Even though they address our most private temptations and patterns of sin, Lenten disciplines, too, are communal. In many churches, we gather on Ash Wednesday to receive ashes on our foreheads. These ashes are the visible mark of our sinfulness, our mortality (“to dust we will return”), our repentance, and our need for the love and forgiveness shown in Christ. And in liturgical churches, each Sunday during Lent features communal reminders of our common pilgrimage.
The Earth Is Not Our Final Home
Fifth, Scripture tells us we are pilgrims and exiles on this earth—restless, homeless, and bound not to become too attached to anything while we are here.
In the Old Testament, the Hebrew word most often translated as “pilgrimage” derives from a root meaning “reside temporarily,” and it was applied particularly to residence in a foreign land. The Hebrew noun often translated as “pilgrim” means something like “sojourner” or “resident alien.” The Greek term rendered as “pilgrim” in the King James Version is used to describe Christians whose final citizenship is in heaven, and who are regarded as temporary dwellers on earth (as in Heb 11:13 and 1 Pet 2:11).
In other words, the overtones of “homelessness” experienced in any journey or pilgrimage (remember Bilbo Baggins’s discomfort and homesickness at many points in his adventure) resonate with an important biblical theme. There is something spiritually helpful in being reminded that what we call our “homes” on earth are truly not our real homes. Here in the fallen world, even on our best days, we are separated from God in ways that we will not be in the new creation.
C.S. Lewis followed Augustine in arguing that the very fact that we desire what this present world cannot give us is a sign that we are made for another world. When he came to write his own spiritual memoir, he penned two books: The Pilgrim’s Regress, and then the shorter and more polished Surprised by Joy. Both followed this exilic theme of desire for a world beyond ours. To live in the world as a pilgrim is to hold things, places, and even people, lightly—enjoying them all in God, not as gods. For the nature of sin is not that we love bad things, but that we love good things as if they were final things.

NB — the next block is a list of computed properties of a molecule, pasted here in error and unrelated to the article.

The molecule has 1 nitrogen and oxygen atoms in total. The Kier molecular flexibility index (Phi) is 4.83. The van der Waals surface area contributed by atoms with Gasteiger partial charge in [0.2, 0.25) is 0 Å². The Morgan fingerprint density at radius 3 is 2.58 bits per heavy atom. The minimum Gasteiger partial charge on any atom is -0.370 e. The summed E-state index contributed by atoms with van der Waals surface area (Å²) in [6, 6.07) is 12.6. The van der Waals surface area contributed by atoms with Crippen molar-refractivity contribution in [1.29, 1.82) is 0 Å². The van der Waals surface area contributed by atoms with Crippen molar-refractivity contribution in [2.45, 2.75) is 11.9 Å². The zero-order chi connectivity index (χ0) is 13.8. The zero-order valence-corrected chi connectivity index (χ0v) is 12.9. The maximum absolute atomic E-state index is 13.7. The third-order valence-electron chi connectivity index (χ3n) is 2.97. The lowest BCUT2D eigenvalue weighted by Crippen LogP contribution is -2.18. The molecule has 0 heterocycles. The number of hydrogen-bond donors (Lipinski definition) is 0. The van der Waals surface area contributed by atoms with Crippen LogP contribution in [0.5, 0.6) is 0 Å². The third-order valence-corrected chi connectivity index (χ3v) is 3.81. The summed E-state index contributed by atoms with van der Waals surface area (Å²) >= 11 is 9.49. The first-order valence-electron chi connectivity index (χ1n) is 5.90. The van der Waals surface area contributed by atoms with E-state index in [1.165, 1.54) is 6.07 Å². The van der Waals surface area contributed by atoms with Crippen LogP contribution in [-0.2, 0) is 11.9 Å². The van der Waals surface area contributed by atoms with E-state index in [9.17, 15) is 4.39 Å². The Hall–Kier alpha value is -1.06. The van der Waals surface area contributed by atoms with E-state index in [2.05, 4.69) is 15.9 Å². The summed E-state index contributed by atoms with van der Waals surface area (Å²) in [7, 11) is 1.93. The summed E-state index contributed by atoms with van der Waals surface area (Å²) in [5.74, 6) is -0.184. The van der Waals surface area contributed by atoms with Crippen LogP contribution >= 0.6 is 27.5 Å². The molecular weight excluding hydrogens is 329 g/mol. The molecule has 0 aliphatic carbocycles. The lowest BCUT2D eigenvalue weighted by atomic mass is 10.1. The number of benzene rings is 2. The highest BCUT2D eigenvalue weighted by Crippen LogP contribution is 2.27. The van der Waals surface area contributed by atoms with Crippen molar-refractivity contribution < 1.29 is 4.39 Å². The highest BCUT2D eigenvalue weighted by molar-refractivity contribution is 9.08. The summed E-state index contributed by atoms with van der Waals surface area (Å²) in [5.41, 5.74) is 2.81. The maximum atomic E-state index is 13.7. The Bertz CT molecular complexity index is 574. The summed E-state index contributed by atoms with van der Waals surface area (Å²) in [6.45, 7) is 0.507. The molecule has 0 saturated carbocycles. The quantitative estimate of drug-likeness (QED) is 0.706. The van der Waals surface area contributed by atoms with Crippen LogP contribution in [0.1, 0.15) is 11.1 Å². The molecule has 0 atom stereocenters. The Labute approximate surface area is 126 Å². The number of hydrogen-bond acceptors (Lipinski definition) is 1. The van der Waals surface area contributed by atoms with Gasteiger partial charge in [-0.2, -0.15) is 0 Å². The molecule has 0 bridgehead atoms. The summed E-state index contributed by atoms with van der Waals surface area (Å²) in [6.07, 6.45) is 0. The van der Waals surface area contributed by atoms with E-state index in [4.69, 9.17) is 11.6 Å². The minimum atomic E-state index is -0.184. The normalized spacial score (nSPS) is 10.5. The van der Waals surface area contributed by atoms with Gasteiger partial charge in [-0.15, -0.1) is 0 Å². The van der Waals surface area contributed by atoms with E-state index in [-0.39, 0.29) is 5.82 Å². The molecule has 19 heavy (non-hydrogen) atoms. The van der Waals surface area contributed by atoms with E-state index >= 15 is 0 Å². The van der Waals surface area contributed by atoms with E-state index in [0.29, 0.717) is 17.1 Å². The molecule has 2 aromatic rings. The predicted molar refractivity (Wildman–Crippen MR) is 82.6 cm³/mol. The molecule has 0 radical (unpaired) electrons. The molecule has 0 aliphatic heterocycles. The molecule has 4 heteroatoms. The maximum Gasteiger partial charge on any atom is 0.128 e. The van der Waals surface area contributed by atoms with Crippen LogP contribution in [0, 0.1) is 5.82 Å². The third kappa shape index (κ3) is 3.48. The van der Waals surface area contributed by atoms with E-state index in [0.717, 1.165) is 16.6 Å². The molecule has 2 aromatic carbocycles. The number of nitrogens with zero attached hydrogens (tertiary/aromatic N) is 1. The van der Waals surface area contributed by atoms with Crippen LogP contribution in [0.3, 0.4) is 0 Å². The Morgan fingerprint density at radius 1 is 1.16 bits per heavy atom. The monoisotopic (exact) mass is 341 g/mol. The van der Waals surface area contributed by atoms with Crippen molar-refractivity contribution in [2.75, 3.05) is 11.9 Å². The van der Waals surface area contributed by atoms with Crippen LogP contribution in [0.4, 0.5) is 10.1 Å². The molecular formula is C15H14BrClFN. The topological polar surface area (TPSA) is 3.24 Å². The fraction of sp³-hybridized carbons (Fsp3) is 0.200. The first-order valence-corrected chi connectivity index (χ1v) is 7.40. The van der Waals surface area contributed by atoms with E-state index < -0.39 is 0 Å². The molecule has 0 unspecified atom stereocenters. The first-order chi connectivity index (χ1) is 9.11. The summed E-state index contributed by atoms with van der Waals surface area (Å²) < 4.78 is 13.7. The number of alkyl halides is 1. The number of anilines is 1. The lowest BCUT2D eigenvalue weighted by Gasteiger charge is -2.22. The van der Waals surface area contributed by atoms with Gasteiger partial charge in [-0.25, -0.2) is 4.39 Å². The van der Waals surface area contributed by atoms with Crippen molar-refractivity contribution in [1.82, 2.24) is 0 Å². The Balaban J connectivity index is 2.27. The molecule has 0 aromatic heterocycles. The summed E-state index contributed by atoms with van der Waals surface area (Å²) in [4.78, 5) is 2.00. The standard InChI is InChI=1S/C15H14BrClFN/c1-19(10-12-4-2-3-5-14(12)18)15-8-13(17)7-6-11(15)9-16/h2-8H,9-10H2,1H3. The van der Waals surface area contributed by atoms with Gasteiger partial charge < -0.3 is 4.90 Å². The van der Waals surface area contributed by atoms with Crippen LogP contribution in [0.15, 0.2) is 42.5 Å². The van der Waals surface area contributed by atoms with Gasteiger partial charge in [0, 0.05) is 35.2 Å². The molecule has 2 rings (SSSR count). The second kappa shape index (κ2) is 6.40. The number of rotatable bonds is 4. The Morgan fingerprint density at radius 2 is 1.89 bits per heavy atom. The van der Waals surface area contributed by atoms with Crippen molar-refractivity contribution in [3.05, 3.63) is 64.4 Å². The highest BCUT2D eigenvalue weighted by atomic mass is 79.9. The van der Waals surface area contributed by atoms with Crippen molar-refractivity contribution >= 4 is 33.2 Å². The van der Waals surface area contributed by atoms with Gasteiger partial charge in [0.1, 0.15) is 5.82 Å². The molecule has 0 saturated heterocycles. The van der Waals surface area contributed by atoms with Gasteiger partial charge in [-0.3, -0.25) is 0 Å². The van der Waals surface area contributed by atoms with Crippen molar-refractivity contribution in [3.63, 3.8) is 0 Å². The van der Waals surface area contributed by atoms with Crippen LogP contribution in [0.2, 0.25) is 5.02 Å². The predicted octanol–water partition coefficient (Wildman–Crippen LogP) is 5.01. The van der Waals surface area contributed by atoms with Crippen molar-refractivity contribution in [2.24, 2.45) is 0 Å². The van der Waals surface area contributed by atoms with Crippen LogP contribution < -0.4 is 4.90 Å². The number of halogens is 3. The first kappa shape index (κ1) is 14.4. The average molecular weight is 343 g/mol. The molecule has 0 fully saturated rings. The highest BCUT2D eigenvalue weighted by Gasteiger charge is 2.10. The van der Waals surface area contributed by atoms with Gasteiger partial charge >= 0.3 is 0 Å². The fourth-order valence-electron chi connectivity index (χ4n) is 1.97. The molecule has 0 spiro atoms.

This also means that the more we absolutize our own culture, or race, or gender, or other facet of our experience that seems most like “home” to us—insisting that it has greater power and importance than other people’s “home experiences”—the farther we are from the kingdom. In Christ there is neither Jew nor Greek, male nor female. When we make power claims for these statuses, we are in effect holding on to proximate goods as if they were ultimate goods. And this separates us not only from God, but also from each other.
Unfortunately, our current culture gets half of that truth right. It understands that none of these human statuses can be raised up as greater than others, but it also insists that none of them can be critiqued from a universal moral framework. The separation from God and from each other remains; in fact, it is often worsened.
As we leave our comfortable places behind in service of a higher goal and a greater home, we—like Tolkien’s hobbits—often wish we had never left those comforts. Progress and change come to us only gradually, and through many a trial and deprivation. But as Bilbo and Frodo discovered, the higher goods of vocation, adventure, and their own good work in the world could never have come to them as long as they were comfortably ensconced in their hobbit-holes. Likewise, if we make ourselves comfortable in our own little worlds, separated as they inevitably are from God, we end up walling ourselves off from the grander, if more difficult, experiences of pilgrimage. Ultimately, we wall ourselves off from our real home with God in a renewed heaven and earth.
Our Lenten disciplines address us as pilgrims and exiles—believers who need to moderate our attachments to the world to prepare us for the next. To Satan’s “All this I will give you”—calculated to inflame prideful and lustful idolatries—we are to respond, as Jesus did in the desert, “Worship the Lord your God, and serve him only.” Only then will we be weaned from the too-familiar comforts of this home and oriented toward our true home.